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Willem van Otterloo (1907-1978) is best remembered as a conductor of international stature.  He began his career in his native Netherlands, conducting the Utrecht Municipal Orchestra in the 1930s and 40s.  From 1949-1973 he was the chief conductor of the Residentie Orkest in The Hague.  From this post he built an international career, conducting orchestras around the world and landing other music director positions in Australia, first in Melbourne, then in Sydney.  What compositions he left behind largely come from the period before 1945, when he was still firmly based in the Netherlands and had not yet taken off as a conductor.

The Symphonietta for sixteen winds is among those early compositions, dating from 1943.  This was a dark time in The Netherlands, which was under the occupation of Nazi Germany with no end in sight.  This darkness is reflected in the Symphonietta, especially in its first movement, which alternates between abject despair and pleading desperation.  The mood lightens considerably in the second movement, an octatonic scherzo in sonata form.  A solo cadenza connects these two movements, as it does the second and the third.  Movement three is a quiet, reflective song anchored by D-flat.  The fourth and final movement continues after the slightest pause, again lightening the mood with running sixteenth notes on an octatonic scale.  It is currently available from Floricor Editions.  Here is a good, recent performance of the whole thing:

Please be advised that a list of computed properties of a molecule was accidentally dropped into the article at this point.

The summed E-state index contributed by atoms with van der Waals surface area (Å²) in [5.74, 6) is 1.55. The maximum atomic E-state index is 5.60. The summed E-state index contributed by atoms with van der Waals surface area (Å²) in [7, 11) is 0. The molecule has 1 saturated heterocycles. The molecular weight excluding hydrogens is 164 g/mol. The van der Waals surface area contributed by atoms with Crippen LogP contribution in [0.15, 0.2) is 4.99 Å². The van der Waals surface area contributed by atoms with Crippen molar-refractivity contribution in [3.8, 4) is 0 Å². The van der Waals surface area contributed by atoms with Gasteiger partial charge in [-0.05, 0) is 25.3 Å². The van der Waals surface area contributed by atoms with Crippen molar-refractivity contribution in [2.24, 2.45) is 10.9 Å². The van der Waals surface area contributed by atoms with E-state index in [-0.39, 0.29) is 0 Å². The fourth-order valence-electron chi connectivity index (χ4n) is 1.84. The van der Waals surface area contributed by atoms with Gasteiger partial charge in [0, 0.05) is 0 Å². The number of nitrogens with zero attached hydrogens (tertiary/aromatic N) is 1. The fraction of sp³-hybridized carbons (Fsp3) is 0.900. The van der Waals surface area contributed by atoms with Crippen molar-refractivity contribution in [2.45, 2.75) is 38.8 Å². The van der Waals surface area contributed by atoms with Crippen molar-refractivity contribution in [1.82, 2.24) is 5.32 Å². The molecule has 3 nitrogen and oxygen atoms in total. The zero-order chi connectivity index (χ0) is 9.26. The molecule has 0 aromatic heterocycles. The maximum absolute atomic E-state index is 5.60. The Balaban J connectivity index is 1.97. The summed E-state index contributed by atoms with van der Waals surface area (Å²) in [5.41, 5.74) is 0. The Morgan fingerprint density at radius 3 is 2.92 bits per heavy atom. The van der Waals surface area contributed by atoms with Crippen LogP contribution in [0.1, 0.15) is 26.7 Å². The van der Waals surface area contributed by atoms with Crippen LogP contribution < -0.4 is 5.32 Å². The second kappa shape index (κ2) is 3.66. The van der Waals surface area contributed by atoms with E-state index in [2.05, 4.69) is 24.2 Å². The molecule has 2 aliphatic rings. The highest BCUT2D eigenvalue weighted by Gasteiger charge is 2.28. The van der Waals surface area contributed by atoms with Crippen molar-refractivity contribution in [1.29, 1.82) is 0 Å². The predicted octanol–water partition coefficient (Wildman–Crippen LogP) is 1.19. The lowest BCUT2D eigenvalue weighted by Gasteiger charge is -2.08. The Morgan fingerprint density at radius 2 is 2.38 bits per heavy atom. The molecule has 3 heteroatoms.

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  1. […] fascinating repertoire with contributions from Mozart, Beethoven, Dvorak, Gounod, Richard Strauss, Willem van Otterloo, Jonathan Dove, and Lior Navok, to name but a few. The woodwind orchestra would thus expand its […]

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